In Los Angeles 1962, at the height of the Cuban missile crisis George Falconer, a 52 year old British college professor is struggling to find meaning to his life after the death of his long time partner, Jim. George dwells on the past and cannot see his future as we follow him through a single day, where a series of events and encounters, ultimately lead him to decide if there is a meaning to life after Jim. George is consoled by his closest friend Charley, a 48 year old beauty who is wrestling with her own questions about the future. A young student of George's, Kenny, who is coming to terms with his true nature, stalks George as he feels in him a kindred spirit. A romantic tale of love interrupted the isolation that is an inherent part of the human condition and ultimately the importance of the seemingly smaller moments in life.
An impeccably dressed man lies in bed with a revolver in his hand, contemplating suicide. He has already laid out his insurance paperwork and other vital documents on the dining room table for his housekeeper to find. His favorite opera plays on the stereo. He adjusts the pillows and sits upright, struggling to find the best position. He puts the gun in his mouth and experiments to find the right angle. He realizes what a mess this will leave on the bed and the wall. He couldn't be so cruel to his poor housekeeper. After testing out the bathroom shower and finding it not quite acceptable either, he returns to the bed with a sleeping bag, and zips himself completely in. How undignified. Eventually, he just gives up for the night. This is entirely far too much of a bother. How does anyone manage this? There must be a better way.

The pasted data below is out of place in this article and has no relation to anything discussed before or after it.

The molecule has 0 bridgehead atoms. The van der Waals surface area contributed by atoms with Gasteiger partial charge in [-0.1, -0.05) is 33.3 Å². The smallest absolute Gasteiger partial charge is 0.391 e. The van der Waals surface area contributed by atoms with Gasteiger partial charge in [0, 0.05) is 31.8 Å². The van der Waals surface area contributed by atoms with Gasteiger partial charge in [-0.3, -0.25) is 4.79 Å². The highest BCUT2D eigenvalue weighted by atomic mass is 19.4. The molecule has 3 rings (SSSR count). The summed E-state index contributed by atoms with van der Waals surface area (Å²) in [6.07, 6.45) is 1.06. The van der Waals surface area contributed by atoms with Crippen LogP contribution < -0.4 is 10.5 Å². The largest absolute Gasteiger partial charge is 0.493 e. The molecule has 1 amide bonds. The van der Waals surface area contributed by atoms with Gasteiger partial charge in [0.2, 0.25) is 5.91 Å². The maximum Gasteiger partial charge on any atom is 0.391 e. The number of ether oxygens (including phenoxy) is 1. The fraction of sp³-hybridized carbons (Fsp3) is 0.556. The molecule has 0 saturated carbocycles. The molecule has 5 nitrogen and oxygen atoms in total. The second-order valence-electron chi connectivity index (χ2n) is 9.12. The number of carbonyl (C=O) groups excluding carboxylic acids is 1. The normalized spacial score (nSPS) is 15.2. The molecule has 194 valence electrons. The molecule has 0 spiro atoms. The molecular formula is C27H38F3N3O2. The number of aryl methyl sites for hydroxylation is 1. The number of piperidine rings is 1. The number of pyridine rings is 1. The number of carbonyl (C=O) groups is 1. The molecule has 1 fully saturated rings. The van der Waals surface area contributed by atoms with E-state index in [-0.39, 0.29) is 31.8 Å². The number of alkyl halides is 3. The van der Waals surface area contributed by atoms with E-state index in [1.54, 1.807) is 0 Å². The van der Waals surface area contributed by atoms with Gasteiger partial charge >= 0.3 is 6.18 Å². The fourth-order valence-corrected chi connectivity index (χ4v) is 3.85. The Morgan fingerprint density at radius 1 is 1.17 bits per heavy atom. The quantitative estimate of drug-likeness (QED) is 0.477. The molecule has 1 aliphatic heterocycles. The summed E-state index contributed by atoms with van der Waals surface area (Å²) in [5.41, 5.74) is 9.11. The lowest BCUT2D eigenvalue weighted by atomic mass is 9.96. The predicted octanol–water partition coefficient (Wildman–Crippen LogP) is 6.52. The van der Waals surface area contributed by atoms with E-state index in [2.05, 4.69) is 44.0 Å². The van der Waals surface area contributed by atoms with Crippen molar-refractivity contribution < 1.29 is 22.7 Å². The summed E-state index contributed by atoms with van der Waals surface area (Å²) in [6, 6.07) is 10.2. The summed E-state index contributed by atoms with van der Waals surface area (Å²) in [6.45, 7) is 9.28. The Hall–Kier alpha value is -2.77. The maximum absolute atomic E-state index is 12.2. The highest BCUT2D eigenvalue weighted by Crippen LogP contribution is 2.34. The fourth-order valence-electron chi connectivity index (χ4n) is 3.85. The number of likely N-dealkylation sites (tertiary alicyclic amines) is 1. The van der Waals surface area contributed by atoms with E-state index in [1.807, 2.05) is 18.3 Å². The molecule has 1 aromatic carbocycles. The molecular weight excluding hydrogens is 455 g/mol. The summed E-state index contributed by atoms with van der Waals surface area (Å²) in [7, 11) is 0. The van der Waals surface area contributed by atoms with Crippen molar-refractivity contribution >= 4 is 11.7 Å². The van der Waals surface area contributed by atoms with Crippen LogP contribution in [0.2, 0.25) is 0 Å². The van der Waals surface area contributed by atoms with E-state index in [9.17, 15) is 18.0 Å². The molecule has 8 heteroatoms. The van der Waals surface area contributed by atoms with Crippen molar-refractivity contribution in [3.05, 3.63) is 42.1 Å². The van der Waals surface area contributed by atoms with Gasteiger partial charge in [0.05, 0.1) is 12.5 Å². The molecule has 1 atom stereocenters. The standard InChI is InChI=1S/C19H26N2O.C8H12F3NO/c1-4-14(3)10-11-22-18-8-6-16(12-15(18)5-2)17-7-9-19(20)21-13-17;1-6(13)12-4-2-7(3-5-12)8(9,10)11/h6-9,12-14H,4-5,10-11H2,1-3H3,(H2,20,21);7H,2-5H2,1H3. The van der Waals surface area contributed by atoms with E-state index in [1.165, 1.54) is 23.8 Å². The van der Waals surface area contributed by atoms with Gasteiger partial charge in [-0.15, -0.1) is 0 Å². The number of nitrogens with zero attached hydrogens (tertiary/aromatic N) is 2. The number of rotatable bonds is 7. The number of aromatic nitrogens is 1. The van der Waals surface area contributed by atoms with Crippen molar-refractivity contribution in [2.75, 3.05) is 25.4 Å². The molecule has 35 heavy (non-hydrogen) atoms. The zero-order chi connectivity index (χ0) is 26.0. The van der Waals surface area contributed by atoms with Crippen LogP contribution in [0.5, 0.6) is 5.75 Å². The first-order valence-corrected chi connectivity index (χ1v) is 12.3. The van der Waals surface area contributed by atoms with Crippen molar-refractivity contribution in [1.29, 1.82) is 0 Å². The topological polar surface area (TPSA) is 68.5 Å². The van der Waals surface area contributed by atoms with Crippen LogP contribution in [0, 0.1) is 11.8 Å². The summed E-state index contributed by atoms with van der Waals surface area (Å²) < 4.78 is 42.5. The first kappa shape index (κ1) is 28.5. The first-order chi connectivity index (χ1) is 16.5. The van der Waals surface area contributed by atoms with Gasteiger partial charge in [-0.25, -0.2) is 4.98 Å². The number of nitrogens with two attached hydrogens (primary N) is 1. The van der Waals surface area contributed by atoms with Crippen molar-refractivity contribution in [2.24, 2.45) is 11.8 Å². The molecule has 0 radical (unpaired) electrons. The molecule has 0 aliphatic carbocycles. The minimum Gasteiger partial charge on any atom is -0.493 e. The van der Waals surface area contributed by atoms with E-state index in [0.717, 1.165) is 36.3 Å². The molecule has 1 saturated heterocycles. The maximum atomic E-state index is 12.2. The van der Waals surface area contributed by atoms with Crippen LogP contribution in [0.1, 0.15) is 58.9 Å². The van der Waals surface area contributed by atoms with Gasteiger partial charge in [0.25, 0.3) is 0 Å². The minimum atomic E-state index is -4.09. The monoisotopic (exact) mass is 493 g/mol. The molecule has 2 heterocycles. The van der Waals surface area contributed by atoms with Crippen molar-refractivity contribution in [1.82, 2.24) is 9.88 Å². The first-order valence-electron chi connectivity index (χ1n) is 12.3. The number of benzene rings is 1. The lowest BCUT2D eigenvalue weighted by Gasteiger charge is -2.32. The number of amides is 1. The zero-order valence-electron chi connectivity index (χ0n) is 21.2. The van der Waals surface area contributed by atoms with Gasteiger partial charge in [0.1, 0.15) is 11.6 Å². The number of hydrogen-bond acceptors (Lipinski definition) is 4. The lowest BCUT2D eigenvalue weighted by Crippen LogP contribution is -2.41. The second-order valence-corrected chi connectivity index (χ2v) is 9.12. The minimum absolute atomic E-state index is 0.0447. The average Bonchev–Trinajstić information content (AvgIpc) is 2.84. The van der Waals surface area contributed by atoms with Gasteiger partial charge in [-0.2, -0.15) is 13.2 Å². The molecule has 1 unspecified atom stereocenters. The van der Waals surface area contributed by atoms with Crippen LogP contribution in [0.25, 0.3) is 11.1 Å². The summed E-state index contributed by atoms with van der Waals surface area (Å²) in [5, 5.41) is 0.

So goes 'A Single Man', the directorial debut of fashion designer Tom Ford. The film is based on a 1964 novel by Christopher Isherwood, and is set in Los Angeles of that time period (specifically, in late 1962). Colin Firth stars as gay college professor George Falconer, whose long-term partner died in a car crash eight months earlier. His grief is profound, but the social climate of the day isn't particularly sympathetic to his plight. His partner's family didn't even want him to be notified of the accident, and refused to allow him to attend the funeral.
The story follows George on what he plans to be the last day of his life, as he sets his affairs in order without quite letting anyone know what he's doing. He spends time with best friend Charlie (Julianne Moore), an aging socialite and divorcee whose own personal life is kind of a mess. He says his goodbyes without actually saying goodbye. Then, as the day winds down, an encounter with a student (Nicholas Hoult from 'About a Boy' and the British TV series 'Skins') who represents an idealized vision of youth may force George to question the decisions he's made. No, he hasn't found love; but perhaps he's rediscovered that there can still be beauty in life, even after such a personal tragedy.
As you might expect from a movie directed by a fashion designer, 'A Single Man' is particularly preoccupied with appearances, and especially with textures. Every character is always dressed in precisely the perfect clothes, and styled with precisely the perfect hair and makeup for each situation. In this case, Ford has found a way to marry the style of the piece with its substance, so that each comments on the other. The focus of George's life is his need to maintain the appearance of normalcy. His clothes and personal appearance are his armor against the world. Any stray hair represents a chink in that armor that may allow something to wound him.
Every shot is composed for maximum aesthetic impact. Ford has chosen to photograph the majority of the movie in a grainy, monotone style to emphasize George's depression. Yet even its drabness has a beauty to it. My wife exclaimed that one early scene was, "The prettiest car accident I've ever seen." Flashbacks to his happier days are more vibrant and alive. At specific revelatory moments, colors creep into the main storyline, and then rise and fade to follow George's emotions.